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How to Teach Conversational Spanish

Authored by Katharine Foust in Language Education 
Published on 11-08-2009

Knowing how to teach conversational Spanish can go a long way toward helping others to communicate in Spanish. Schoolbook Spanish is much like schoolbook English and really does not provide the students with the way people actually speak the language. It is a more formal type of learning that is excellent for practicing the written language, but is not so effective when people are actually learning to speak the language.

The biggest key to learning any new language is practicing that language. There are several simple methods to teaching a conversational form of Spanish or any other language that involves practice.

If you are a tutor or a teacher in a classroom, then you know you have to do more to practice the language than just handing out worksheets and tests. If students are trying to learn the language, then they need to be able to practice it in ways that reflect real life scenarios. One of the ways to practice these types of conversations is by role playing. Set up a scenario in the classroom that could happen anywhere at all. Some examples would be ordering food at a restaurant, describing family members, asking someone on a date and talking about their job. Role playing offers the student a way to practice the language in real life situations, while not actually being in a situation that could have negative consequences if the language were used improperly.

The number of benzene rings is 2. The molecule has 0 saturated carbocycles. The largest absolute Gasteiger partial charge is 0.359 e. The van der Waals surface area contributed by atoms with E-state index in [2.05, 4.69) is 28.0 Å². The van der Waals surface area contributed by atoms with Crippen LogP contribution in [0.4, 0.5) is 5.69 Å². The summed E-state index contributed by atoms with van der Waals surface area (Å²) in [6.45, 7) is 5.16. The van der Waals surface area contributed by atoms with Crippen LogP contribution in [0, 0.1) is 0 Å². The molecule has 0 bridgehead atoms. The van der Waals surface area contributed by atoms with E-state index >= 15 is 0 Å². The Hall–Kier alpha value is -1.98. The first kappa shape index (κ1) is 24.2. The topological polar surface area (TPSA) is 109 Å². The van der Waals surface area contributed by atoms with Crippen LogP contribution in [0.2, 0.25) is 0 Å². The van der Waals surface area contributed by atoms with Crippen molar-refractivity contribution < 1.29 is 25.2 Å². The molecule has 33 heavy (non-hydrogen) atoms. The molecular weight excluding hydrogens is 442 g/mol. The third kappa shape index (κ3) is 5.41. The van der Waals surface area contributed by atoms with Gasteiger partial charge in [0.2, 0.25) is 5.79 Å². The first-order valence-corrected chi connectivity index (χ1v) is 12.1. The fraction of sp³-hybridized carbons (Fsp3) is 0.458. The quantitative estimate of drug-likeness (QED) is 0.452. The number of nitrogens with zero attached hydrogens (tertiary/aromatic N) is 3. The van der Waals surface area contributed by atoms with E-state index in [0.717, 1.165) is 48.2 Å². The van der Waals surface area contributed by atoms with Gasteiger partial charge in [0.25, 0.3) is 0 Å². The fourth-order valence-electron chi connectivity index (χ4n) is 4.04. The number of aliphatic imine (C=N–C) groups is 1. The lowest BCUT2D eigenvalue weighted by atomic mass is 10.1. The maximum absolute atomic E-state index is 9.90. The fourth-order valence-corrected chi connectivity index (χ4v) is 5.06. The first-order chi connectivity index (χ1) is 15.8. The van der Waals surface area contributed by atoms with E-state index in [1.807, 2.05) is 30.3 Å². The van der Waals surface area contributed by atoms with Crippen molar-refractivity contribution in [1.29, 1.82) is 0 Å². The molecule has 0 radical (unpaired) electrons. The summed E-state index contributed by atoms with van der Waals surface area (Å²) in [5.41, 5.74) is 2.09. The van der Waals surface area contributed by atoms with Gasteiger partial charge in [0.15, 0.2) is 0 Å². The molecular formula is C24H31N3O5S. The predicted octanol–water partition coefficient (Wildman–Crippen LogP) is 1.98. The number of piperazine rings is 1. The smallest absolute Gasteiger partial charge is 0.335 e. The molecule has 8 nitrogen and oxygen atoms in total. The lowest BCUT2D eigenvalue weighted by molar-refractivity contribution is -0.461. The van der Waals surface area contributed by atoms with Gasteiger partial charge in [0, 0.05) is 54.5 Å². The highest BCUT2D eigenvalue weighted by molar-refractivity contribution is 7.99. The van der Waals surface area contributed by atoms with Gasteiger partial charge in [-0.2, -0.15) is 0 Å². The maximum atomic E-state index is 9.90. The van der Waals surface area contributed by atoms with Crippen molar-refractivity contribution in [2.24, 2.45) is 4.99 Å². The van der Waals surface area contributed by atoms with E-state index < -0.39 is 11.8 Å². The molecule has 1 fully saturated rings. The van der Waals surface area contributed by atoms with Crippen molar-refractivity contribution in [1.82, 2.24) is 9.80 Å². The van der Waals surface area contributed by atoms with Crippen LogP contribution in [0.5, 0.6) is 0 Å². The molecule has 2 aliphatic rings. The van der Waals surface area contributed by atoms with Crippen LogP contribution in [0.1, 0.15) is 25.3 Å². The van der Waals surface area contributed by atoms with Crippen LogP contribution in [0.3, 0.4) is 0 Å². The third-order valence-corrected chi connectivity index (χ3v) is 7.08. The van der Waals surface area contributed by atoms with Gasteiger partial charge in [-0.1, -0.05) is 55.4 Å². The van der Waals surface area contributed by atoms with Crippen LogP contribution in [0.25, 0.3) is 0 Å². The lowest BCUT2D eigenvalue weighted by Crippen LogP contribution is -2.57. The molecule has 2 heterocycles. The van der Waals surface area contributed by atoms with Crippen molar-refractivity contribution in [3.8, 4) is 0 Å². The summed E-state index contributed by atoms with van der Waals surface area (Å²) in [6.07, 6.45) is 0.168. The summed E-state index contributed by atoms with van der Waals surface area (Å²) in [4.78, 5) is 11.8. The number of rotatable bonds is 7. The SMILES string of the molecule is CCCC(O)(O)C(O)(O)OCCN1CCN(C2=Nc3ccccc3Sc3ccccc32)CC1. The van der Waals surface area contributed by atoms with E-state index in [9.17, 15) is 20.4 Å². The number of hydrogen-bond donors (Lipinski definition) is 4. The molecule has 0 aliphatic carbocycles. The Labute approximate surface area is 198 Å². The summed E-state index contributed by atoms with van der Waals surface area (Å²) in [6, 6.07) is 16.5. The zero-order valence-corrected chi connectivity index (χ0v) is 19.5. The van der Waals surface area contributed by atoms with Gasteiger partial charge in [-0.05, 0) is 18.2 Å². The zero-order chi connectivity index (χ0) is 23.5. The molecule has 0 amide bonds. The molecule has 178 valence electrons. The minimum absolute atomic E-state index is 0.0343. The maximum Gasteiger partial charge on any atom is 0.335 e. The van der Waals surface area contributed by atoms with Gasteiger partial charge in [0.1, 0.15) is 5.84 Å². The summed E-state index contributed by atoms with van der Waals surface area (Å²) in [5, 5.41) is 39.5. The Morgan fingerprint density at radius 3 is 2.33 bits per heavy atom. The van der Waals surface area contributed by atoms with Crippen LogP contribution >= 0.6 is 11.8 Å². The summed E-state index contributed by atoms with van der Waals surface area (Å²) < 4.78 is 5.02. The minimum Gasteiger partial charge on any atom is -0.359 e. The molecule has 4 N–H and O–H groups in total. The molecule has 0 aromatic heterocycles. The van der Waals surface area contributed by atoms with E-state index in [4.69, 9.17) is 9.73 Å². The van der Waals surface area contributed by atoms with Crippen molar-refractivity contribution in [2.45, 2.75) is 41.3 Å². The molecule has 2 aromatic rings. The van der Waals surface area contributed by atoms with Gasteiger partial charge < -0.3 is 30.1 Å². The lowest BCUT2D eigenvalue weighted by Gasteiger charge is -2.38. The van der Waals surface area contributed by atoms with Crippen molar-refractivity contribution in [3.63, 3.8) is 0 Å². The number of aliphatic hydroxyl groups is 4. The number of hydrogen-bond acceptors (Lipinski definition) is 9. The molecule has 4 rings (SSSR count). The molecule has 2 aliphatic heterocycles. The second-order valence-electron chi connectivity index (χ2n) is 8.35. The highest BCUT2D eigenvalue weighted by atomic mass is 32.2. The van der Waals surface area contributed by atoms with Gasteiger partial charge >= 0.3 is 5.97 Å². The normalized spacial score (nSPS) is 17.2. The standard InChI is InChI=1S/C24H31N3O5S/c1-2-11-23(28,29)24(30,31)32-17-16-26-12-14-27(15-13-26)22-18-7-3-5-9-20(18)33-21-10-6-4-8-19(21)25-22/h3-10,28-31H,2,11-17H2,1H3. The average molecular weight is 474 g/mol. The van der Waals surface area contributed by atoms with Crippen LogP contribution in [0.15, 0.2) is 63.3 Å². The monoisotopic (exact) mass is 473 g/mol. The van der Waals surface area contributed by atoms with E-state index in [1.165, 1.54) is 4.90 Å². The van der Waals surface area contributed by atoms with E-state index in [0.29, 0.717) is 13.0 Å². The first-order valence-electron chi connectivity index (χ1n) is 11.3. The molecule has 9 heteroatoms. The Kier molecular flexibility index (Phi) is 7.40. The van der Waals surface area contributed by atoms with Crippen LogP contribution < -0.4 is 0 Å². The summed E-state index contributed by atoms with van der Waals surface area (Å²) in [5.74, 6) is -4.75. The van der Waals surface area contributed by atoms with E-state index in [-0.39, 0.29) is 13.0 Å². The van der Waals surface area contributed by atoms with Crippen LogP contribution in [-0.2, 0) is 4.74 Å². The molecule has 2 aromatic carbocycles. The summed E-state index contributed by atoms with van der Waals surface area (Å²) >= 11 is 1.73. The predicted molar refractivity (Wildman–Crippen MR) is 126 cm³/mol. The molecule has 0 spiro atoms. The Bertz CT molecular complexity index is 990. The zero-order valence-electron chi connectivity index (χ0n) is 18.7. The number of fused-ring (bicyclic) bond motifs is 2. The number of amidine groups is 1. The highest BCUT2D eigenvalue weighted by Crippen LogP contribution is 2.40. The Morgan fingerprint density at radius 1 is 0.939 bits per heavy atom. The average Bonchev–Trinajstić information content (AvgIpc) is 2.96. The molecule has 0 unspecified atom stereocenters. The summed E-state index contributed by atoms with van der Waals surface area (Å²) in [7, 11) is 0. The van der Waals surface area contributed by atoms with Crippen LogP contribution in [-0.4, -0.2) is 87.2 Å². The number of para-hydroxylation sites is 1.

Another way to teach conversational Spanish is through writing. Use flash cards and place them on objects through out the house or classroom. You might also try letter writing. Ask the student to pretend they are writing a letter to a friend or relative who is their age. In this letter they should describe things like how their job is going, what the weather is like, what their favorite foods are, how school is and what kind of goals they are working on. They should also ask questions of the friend or relative. They key here is to stick to things that may be brought up during the course of normal conversation and then work up to more difficult things. For instance, though you might talk about the weather with your friend Betty, you probably aren’t going to have too many conversations about Einstein’s theory of relativity, so let’s save that one for later.

Pay attention to what your students struggle the most with. For instance, it may be difficult for English speaking students to grasp the concept of a language defined by gender. In Spanish, many words change depending on the gender being discussed. For instance, if a person is discussing a woman’s hat, it would be designated with a “la” instead of a “le”. This is simply not an issue in the English language. Consider these types of differences and make adjustments for them to help your students to understand the concepts you are trying to teach them. One way to do this is by placing focus on areas of difficulty and doing things like practice drills and games that can make learning fun.

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